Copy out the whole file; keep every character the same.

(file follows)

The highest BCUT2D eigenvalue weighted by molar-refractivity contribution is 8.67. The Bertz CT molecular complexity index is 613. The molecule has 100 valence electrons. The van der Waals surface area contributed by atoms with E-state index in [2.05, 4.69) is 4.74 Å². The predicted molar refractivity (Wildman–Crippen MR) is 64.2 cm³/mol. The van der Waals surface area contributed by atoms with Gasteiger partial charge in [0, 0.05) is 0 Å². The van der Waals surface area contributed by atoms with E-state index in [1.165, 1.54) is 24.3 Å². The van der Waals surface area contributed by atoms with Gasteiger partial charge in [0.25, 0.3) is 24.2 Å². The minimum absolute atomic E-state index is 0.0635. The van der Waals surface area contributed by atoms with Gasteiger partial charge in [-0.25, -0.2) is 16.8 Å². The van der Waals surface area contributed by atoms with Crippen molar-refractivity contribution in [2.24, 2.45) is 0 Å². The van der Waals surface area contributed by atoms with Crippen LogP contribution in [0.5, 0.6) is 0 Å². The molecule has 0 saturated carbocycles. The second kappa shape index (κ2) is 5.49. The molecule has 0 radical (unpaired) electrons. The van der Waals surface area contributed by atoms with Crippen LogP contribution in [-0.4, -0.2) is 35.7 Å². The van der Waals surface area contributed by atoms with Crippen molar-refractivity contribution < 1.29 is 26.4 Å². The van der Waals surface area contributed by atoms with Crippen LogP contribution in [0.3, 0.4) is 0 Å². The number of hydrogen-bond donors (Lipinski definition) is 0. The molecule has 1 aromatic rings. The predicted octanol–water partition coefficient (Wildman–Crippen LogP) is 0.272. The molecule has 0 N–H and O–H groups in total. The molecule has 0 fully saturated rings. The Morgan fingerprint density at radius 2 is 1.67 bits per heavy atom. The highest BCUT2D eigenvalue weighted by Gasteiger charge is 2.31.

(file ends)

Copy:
The highest BCUT2D eigenvalue weighted by molar-refractivity contribution is 8.67. The Bertz CT molecular complexity index is 613. The molecule has 100 valence electrons. The van der Waals surface area contributed by atoms with E-state index in [2.05, 4.69) is 4.74 Å². The predicted molar refractivity (Wildman–Crippen MR) is 64.2 cm³/mol. The van der Waals surface area contributed by atoms with Gasteiger partial charge in [0, 0.05) is 0 Å². The van der Waals surface area contributed by atoms with E-state index in [1.165, 1.54) is 24.3 Å². The van der Waals surface area contributed by atoms with Gasteiger partial charge in [0.25, 0.3) is 24.2 Å². The minimum absolute atomic E-state index is 0.0635. The van der Waals surface area contributed by atoms with Gasteiger partial charge in [-0.25, -0.2) is 16.8 Å². The van der Waals surface area contributed by atoms with Crippen molar-refractivity contribution in [2.24, 2.45) is 0 Å². The van der Waals surface area contributed by atoms with Crippen LogP contribution in [0.5, 0.6) is 0 Å². The molecule has 0 saturated carbocycles. The second kappa shape index (κ2) is 5.49. The molecule has 0 radical (unpaired) electrons. The van der Waals surface area contributed by atoms with Crippen LogP contribution in [-0.4, -0.2) is 35.7 Å². The van der Waals surface area contributed by atoms with Crippen molar-refractivity contribution < 1.29 is 26.4 Å². The van der Waals surface area contributed by atoms with Crippen LogP contribution in [0.3, 0.4) is 0 Å². The number of hydrogen-bond donors (Lipinski definition) is 0. The molecule has 1 aromatic rings. The predicted octanol–water partition coefficient (Wildman–Crippen LogP) is 0.272. The molecule has 0 N–H and O–H groups in total. The molecule has 0 fully saturated rings. The Morgan fingerprint density at radius 2 is 1.67 bits per heavy atom. The highest BCUT2D eigenvalue weighted by Gasteiger charge is 2.31.